Percy Shelley ( 1792 - 1822 )
“We are all Greeks”, proclaimed Percy Shelley in the preface to his iconic verse drama Hellas; and the poet goes on to explain how Greece is the birthplace of European civilisation: “Our laws, our literature, our religion, our arts have their root in Greece. But for Greece, Rome, the instructor, the conqueror, or the metropolis of our ancestors, would have spread no illumination with her arms, and we might still have been savages and idolaters…” Not only did Shelley feel that Greece was his homeland, but through his work he rallied Europeans to support the Greek war for independence.
Born into an aristocratic family, Percy Bysshe Shelley (Sussex 1792 - Livorno 1822) received a classical education at Eton and Oxford. Unconventional since his teenage years, as a student he published the pamphlet “The Necessity of Atheism”; as a result, he was rusticated for contumacy from Oxford, his father disowned him, and he was regarded as a radical.
His personal life was similarly turbulent. After a failed marriage, he fled with his second wife, Mary Shelley – later known for her Gothic novel Frankenstein, or Modern Prometheus – to France, Switzerland, and Italy. In 1818, the couple travelled to several cities, including Florence, Rome, and Pisa; the latter was a turning point in the emergence of the philhellene Shelley. It was in Pisa that the poet associated with the group known as the Circle of Pisa, gathered around the Metropolitan Ignatius of Hungary and Wallachia, which sought an active role in Greek affairs. One of the members was Alexandros Mavrokordatos, who worked with the Shelleys for the Greek revolution, contributing fiery pieces to the British press. At that time, the poet also passed on his enthusiasm for the Greek cause to Byron, who was at that time absorbed in the Italian revolutionary movement of the Carbonari.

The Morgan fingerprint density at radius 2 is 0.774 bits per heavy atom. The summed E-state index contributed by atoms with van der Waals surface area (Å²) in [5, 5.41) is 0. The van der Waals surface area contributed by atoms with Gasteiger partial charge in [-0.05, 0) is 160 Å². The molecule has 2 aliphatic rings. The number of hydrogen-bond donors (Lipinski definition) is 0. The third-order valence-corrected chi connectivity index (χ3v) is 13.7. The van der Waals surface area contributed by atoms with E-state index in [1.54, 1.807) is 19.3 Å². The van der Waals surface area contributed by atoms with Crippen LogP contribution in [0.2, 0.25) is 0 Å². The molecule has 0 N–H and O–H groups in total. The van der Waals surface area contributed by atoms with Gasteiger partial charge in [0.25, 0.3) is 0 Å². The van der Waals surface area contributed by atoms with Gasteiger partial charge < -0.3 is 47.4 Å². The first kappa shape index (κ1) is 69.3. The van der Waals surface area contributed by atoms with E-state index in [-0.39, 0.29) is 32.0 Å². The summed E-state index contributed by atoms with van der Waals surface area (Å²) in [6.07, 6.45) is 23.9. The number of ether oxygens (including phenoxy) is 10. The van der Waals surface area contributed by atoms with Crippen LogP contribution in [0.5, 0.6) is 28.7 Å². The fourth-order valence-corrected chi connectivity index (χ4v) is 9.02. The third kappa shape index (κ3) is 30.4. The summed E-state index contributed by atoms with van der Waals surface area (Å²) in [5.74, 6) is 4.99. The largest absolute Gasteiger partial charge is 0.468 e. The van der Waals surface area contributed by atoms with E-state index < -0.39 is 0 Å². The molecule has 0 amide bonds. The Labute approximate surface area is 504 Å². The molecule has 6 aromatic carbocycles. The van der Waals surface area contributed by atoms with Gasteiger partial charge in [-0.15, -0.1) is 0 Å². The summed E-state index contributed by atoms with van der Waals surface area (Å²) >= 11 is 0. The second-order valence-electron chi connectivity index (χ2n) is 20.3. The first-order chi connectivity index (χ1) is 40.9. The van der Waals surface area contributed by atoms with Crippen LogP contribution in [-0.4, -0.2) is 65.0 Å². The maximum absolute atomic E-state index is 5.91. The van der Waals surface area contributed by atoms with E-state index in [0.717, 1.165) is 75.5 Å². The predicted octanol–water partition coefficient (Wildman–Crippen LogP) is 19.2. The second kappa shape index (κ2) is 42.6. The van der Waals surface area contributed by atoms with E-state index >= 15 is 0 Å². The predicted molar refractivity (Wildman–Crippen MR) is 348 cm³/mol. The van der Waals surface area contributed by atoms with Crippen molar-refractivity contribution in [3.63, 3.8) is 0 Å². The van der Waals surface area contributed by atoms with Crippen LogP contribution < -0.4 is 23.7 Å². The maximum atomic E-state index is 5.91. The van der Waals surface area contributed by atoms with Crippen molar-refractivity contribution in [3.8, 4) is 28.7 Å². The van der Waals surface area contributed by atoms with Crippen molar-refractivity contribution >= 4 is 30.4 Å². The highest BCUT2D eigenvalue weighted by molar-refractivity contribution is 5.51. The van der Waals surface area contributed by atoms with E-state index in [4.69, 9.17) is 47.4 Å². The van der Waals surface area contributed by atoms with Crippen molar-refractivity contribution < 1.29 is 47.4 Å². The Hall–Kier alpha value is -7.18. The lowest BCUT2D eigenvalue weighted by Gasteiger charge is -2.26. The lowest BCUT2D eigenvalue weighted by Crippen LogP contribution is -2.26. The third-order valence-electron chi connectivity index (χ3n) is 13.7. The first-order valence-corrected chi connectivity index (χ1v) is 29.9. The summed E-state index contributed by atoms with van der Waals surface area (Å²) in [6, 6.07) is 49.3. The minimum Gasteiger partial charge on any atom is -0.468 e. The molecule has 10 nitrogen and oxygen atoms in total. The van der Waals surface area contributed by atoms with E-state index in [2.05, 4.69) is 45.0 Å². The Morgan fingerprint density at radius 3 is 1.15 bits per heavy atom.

Based on news reports and information obtained through Mavrokordatos, Shelley composed in the autumn of 1821 a poem of 1100 verses titled Hellas, which he dedicated to Mavrokordatos. Hellas was published in January 1822, with the hope that it would encourage its readership to send funds and supplies to rebellious Greece. The poet’s untimely death from drowning in Italy prevented him from realising his dream and visiting Greece. A month before his thirtieth birthday, Shelley drowned in a sudden storm in the Gulf of La Spezia while returning from Livorno in his boat, Don Juan (named after Byron’s satirical epic).
However, both Percy and Mary deserve a lot of credit for Lord Byron’s philhellenic sentiments; after Shelley’s death, Byron decided to go to Greece (1823), where he offered his life to the Greek struggle for independence. Today, the two great Romantic poets continue to meet in Plaka, in the heart of Athens, where the streets named after them intersect. On the intersection of the two streets, one can have an unobstructed view of the Acropolis.